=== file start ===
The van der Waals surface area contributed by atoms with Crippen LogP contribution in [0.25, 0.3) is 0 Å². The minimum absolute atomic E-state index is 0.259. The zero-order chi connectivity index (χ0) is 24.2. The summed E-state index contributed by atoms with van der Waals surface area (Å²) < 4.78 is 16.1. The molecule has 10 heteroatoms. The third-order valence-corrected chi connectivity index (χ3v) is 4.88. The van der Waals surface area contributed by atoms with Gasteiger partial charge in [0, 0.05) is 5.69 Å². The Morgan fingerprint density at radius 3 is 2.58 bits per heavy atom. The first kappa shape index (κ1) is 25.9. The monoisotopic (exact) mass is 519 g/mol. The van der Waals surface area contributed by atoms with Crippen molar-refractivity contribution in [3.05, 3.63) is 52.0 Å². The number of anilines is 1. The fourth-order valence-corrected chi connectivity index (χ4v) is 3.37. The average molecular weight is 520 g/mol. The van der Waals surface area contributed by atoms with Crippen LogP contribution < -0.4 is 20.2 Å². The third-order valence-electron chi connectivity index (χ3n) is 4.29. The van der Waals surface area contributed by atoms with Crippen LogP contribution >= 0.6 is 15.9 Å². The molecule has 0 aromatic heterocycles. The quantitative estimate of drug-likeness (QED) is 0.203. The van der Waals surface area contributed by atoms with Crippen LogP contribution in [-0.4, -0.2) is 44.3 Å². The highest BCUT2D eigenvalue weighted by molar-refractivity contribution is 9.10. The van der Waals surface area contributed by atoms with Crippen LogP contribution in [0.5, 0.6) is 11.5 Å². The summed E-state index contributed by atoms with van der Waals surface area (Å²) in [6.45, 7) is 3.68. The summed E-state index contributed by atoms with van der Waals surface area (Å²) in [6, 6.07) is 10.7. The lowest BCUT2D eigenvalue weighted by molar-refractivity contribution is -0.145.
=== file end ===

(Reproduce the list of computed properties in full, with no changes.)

The van der Waals surface area contributed by atoms with Crippen LogP contribution in [0.25, 0.3) is 0 Å². The minimum absolute atomic E-state index is 0.259. The zero-order chi connectivity index (χ0) is 24.2. The summed E-state index contributed by atoms with van der Waals surface area (Å²) < 4.78 is 16.1. The molecule has 10 heteroatoms. The third-order valence-corrected chi connectivity index (χ3v) is 4.88. The van der Waals surface area contributed by atoms with Gasteiger partial charge in [0, 0.05) is 5.69 Å². The Morgan fingerprint density at radius 3 is 2.58 bits per heavy atom. The first kappa shape index (κ1) is 25.9. The monoisotopic (exact) mass is 519 g/mol. The van der Waals surface area contributed by atoms with Crippen molar-refractivity contribution in [3.05, 3.63) is 52.0 Å². The number of anilines is 1. The fourth-order valence-corrected chi connectivity index (χ4v) is 3.37. The average molecular weight is 520 g/mol. The van der Waals surface area contributed by atoms with Crippen LogP contribution < -0.4 is 20.2 Å². The third-order valence-electron chi connectivity index (χ3n) is 4.29. The van der Waals surface area contributed by atoms with Crippen LogP contribution >= 0.6 is 15.9 Å². The molecule has 0 aromatic heterocycles. The quantitative estimate of drug-likeness (QED) is 0.203. The van der Waals surface area contributed by atoms with Crippen LogP contribution in [-0.4, -0.2) is 44.3 Å². The highest BCUT2D eigenvalue weighted by molar-refractivity contribution is 9.10. The van der Waals surface area contributed by atoms with Crippen LogP contribution in [0.5, 0.6) is 11.5 Å². The summed E-state index contributed by atoms with van der Waals surface area (Å²) in [6.45, 7) is 3.68. The summed E-state index contributed by atoms with van der Waals surface area (Å²) in [6, 6.07) is 10.7. The lowest BCUT2D eigenvalue weighted by molar-refractivity contribution is -0.145.